Too much should not be made, however, of this collection's most eccentric features.  Standard, but excellent, string band fare is provided by Fiddlin' John Carson & Moonshine Kate, Fiddlin' Powers & Family, The Carter Brothers & Son, and Fisher Hendley & His Aristocratic Pigs.  There are also three examples of the genre that has come to be known as 'white' or (more euphemistically) 'mountain' blues.  It Can't Be Done by the Allen Brothers is a typical humorous talking blues, though it is rather less typical of them, in that (like their Maybe Next Week Sometime, to which it was a follow-up) it's accompanied only be Lee Allen's guitar and kazoo.  The more obscure Rafe Brady sings and flat picks Ace & Jack, from a home-cut disc of unknown location and date.  The tape ends with a splendid Feet, Don't Fail Me, in which Bill Carlisle is menaced by 'a gentleman cow'.  Which came first, I wonder: all cattle being called 'cows', or cattlemen being called 'cowboys'?  Then again, such absurdity may simply be part of the coon stereotype, along with the comic cowardice which is the basis of the song's humour.

There's plenty of good singing, here, including some fine group examples.  The Murphy Brothers Harp Band make a lovely vocal trio of Little Bunch of Roses, alternating with nimble twin harmonicas.  Nothing is known of the Murphys: the discography claims two guitars, though only one is obvious; the album notes further confuse the issue, by referring to the singing as a duet.  I suspect that the band was a trio, all three singers playing their own instruments.  Another popular ballad, Lorena, is offered by the Carter-like Blue Ridge Mountain Singers.  A delightfully old-fashioned female duet is accompanied by autoharp and guitar.  In marked contrast is the other example of female harmonizing, a convincingly bluesy How'm I Doin' by the Aaron Sisters, an unaccompanied vocal trio.  (Tony Russell, who should know better, refers to 'the a capella setting' - but perhaps he knows a church where they sing like this.)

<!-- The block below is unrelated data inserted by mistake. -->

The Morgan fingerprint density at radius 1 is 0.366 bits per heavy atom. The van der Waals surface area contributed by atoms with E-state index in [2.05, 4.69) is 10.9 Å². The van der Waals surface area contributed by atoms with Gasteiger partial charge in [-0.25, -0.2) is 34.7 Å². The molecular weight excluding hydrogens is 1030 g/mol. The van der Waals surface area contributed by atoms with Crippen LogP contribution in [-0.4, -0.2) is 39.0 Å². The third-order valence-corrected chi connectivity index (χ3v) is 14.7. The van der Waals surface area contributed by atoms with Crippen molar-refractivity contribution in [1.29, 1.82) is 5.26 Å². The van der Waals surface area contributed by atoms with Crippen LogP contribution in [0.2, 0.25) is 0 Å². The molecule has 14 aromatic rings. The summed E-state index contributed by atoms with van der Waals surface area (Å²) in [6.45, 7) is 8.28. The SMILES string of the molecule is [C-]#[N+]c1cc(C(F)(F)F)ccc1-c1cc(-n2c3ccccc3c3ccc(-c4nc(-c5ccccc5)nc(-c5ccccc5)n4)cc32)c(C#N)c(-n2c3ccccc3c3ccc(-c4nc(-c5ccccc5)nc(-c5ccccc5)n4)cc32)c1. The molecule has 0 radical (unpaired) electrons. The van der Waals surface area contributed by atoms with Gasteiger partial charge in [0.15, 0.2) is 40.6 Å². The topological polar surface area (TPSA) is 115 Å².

The second cassette, of course, is all about singing.  At least, from a musical point of view it is.  Someone overheard me playing it, and asked where he could obtain such music.  I spent some time trying to interest him in the other volumes, before discovering that he was a born-again Christian, and his interest was purely religious.  No doubt, for such a listener, this tape holds many joys, but it has a great deal to offer the rest of us, too.  In fact, unless one is squeamish about such matters, this volume is no less entertaining than the first.

It opens with the familiar Shine On Me, by Ernest Phipps and His Holiness Singers: wild, ragged, raucous singing with driving stringband accompaniment.  The vocal trio manages to sound like a congregation.  All of which description would also fit William Rexroat's Cedar Crest Singers, Ben Jarrell with Da Costa Woltz's Southern Broadcasters, the Carolina Ramblers String Band, Fiddlin' John Carson & His Virginia Reelers, who provide the title track, and Al Hopkins & His Buckle Busters, who close the collection with Hear Dem Bells, a delightful example of holy minstrelsy.  Some purely choral pieces, with minimal or no accompaniment, are only to be expected, and the examples chosen are all splendid.  Turn Away, by the obscure Lubbock Texas Quartet, is simply gorgeous.  The Alabama Sacred Harp Singers, a necessarily scaled down Sacred Harp congregation, render Cuba, The Laurel (Mississippi) Firemen's Quartette, What A Change, and the Deal Family of North Carolina, 'Twill Be All Glory Over There.  'Grand' remains the proper term for them all.